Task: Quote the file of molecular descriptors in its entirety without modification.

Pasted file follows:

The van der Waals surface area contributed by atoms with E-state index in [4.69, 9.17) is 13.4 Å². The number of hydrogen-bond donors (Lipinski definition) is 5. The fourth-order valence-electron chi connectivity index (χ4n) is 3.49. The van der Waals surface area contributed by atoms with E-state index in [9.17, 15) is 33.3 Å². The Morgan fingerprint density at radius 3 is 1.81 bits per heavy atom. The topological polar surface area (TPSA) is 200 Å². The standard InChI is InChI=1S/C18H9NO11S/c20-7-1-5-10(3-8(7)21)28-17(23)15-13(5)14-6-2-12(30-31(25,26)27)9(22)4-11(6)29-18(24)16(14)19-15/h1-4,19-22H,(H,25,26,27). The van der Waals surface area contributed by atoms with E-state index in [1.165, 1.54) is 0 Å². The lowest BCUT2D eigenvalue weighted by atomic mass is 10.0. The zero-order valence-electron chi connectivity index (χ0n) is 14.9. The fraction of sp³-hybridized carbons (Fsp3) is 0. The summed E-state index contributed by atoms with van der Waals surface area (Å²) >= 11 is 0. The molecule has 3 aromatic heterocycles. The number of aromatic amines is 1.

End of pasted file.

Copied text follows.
The van der Waals surface area contributed by atoms with E-state index in [4.69, 9.17) is 13.4 Å². The number of hydrogen-bond donors (Lipinski definition) is 5. The fourth-order valence-electron chi connectivity index (χ4n) is 3.49. The van der Waals surface area contributed by atoms with E-state index in [9.17, 15) is 33.3 Å². The Morgan fingerprint density at radius 3 is 1.81 bits per heavy atom. The topological polar surface area (TPSA) is 200 Å². The standard InChI is InChI=1S/C18H9NO11S/c20-7-1-5-10(3-8(7)21)28-17(23)15-13(5)14-6-2-12(30-31(25,26)27)9(22)4-11(6)29-18(24)16(14)19-15/h1-4,19-22H,(H,25,26,27). The van der Waals surface area contributed by atoms with E-state index in [1.165, 1.54) is 0 Å². The lowest BCUT2D eigenvalue weighted by atomic mass is 10.0. The zero-order valence-electron chi connectivity index (χ0n) is 14.9. The fraction of sp³-hybridized carbons (Fsp3) is 0. The summed E-state index contributed by atoms with van der Waals surface area (Å²) >= 11 is 0. The molecule has 3 aromatic heterocycles. The number of aromatic amines is 1.